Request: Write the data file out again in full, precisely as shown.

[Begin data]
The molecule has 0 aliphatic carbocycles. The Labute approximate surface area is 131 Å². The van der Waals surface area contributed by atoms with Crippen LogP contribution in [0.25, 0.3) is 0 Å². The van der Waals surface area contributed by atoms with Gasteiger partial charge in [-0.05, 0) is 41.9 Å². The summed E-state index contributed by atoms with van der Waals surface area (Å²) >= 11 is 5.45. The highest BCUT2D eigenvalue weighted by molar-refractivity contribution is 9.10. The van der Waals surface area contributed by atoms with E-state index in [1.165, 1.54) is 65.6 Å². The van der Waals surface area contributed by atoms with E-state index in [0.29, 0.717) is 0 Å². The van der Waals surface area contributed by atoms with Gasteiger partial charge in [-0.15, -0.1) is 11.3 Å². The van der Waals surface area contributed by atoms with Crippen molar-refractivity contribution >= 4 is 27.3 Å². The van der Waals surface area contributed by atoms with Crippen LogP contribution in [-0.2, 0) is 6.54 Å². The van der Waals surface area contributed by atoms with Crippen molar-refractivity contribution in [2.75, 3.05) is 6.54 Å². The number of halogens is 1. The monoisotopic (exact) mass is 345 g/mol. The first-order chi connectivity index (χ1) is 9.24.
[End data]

The molecule has 0 aliphatic carbocycles. The Labute approximate surface area is 131 Å². The van der Waals surface area contributed by atoms with Crippen LogP contribution in [0.25, 0.3) is 0 Å². The van der Waals surface area contributed by atoms with Gasteiger partial charge in [-0.05, 0) is 41.9 Å². The summed E-state index contributed by atoms with van der Waals surface area (Å²) >= 11 is 5.45. The highest BCUT2D eigenvalue weighted by molar-refractivity contribution is 9.10. The van der Waals surface area contributed by atoms with E-state index in [1.165, 1.54) is 65.6 Å². The van der Waals surface area contributed by atoms with E-state index in [0.29, 0.717) is 0 Å². The van der Waals surface area contributed by atoms with Gasteiger partial charge in [-0.15, -0.1) is 11.3 Å². The van der Waals surface area contributed by atoms with Crippen molar-refractivity contribution >= 4 is 27.3 Å². The van der Waals surface area contributed by atoms with Crippen LogP contribution in [-0.2, 0) is 6.54 Å². The van der Waals surface area contributed by atoms with Crippen molar-refractivity contribution in [2.75, 3.05) is 6.54 Å². The number of halogens is 1. The monoisotopic (exact) mass is 345 g/mol. The first-order chi connectivity index (χ1) is 9.24.